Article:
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A - Z glossary of financial terms

Some financial words and concepts can be confusing. To help, here's an A-Z of the most common terms that are useful to understand.


ABN (Australian Business Number) - a number issued by the Australian Tax Office (ATO) to registered businesses in Australia. This number must be displayed on official paperwork and transactions for tax purposes.

Account balance - see balance.

Account number - a unique number that the bank allocates to your account.

Accruals basis - transactions that are recorded when there has been an actual exchange of goods or services. Also known as Invoice Basis.

Accrued interest - interest that is owed, but isn't yet due to be charged or paid.

Acquisitions - includes items an individual buys, such as goods, services or equipment, for their enterprise.

Additional repayments - any money paid into a loan in addition to the prescribed minimum repayments.

Adjustment note - generally issued by a supplier and gives details of changes to consideration for a supply. This needs to be obtained from a supplier before an adjustment to claim additional input tax credits for an acquisition can be made.

Adjustments - in conveyancing, expenses which are calculated on settlement day, such as council rates and water charges, that the vendor has paid for but not used and which the buyer has not used but will be billed for.

Administration fee - a monthly fee that is charged by a bank for providing services and managing an account.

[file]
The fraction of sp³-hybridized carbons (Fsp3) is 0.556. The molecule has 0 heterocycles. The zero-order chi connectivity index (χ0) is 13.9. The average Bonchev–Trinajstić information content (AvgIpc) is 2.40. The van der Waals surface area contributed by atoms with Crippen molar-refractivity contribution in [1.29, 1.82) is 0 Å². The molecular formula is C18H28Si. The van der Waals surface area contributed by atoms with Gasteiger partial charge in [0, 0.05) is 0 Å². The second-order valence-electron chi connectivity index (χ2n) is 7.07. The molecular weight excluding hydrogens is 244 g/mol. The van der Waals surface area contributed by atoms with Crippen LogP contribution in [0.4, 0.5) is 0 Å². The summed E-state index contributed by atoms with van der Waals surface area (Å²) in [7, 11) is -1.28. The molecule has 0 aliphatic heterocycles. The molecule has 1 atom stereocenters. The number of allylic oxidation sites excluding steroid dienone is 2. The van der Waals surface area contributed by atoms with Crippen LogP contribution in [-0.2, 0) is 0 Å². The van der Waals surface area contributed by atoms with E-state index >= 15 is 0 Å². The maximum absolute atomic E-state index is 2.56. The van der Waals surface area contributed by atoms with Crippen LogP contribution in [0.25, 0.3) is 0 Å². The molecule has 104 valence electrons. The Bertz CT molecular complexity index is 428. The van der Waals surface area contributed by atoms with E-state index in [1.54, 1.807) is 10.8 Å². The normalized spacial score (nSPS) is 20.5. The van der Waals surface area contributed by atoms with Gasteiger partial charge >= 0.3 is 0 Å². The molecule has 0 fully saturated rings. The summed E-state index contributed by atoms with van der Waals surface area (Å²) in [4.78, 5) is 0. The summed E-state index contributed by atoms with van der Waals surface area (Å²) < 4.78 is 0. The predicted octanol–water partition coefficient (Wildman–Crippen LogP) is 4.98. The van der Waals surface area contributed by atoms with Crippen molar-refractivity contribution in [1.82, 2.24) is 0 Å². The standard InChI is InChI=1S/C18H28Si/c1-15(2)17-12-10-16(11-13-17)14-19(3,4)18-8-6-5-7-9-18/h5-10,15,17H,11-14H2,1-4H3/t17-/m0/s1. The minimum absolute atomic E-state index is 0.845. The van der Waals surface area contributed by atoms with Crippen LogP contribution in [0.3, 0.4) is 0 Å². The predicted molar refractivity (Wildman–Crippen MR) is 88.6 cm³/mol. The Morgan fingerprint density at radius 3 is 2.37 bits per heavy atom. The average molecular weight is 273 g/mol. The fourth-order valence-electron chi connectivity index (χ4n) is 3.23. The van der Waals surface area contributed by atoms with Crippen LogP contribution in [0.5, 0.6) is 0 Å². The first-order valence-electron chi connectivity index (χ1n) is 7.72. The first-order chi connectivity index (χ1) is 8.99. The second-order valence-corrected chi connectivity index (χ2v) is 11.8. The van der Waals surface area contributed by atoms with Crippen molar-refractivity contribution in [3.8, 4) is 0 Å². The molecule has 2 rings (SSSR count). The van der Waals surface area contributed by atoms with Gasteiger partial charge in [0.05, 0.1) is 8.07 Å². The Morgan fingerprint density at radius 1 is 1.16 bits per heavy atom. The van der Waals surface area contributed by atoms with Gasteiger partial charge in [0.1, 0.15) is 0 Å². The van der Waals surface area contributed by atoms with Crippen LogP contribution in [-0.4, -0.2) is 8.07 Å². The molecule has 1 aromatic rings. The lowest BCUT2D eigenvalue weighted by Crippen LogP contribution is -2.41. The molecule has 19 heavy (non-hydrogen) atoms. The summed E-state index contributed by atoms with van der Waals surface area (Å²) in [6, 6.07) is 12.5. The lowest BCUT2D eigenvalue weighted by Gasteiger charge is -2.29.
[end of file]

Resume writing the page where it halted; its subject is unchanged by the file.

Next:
Advice - a statement of opinion or recommendation that may influence a person in making a decision.

Advocate - an individual who acts or speaks on your behalf, particularly when communicating with authorities.

Affordability (housing) - measured by the Housing Affordability Index and determines the ratio of average household disposable income in an area to the income required to meet payments of a typical home. The higher the number, the more affordable property is.

All Ordinaries index - measures the overall performance of the Australian share market and is made up of the weighted share prices of about 500 of the largest Australian companies.

All-in-one loan - allows you to use money from a loan account for day-to-day purchases. The longer spare funds stay in the account, the more you'll save in interest.

Allotment - a portion of land.

Amortisation period - the time you have to repay a loan at the arranged terms.

Amount due - the amount of money that has to be paid on an outstanding account.

Annuity - a regular payment over a set period of time during the life of an individual.

Application fee - a fee charged for setting up a loan.

Appraised value - the estimated value of a property used as security for a loan.

APR (Annual Percentage Rate) - the rate at which interest is charged on money that is owed over a one year period. Interest is usually calculated daily and may be charged monthly, quarterly or annually.

Arrears - the amount of money that has not been paid by its due date.

ASIC (Australian Securities and Investments Commission) - an Australian government body that regulates banks and other financial companies.

Asset (Secured) - an asset that has been provided by you to secure a loan.

Asset allocation - the total amount of money you invest in different asset classes like shares and property. It is generally determined by your Risk Profile.

Assets - any property, money or goods you own from which a benefit can derive.

ASX (Australian Stock Exchange) - Australia's biggest stock exchange where shares in public companies, bonds and other securities are traded.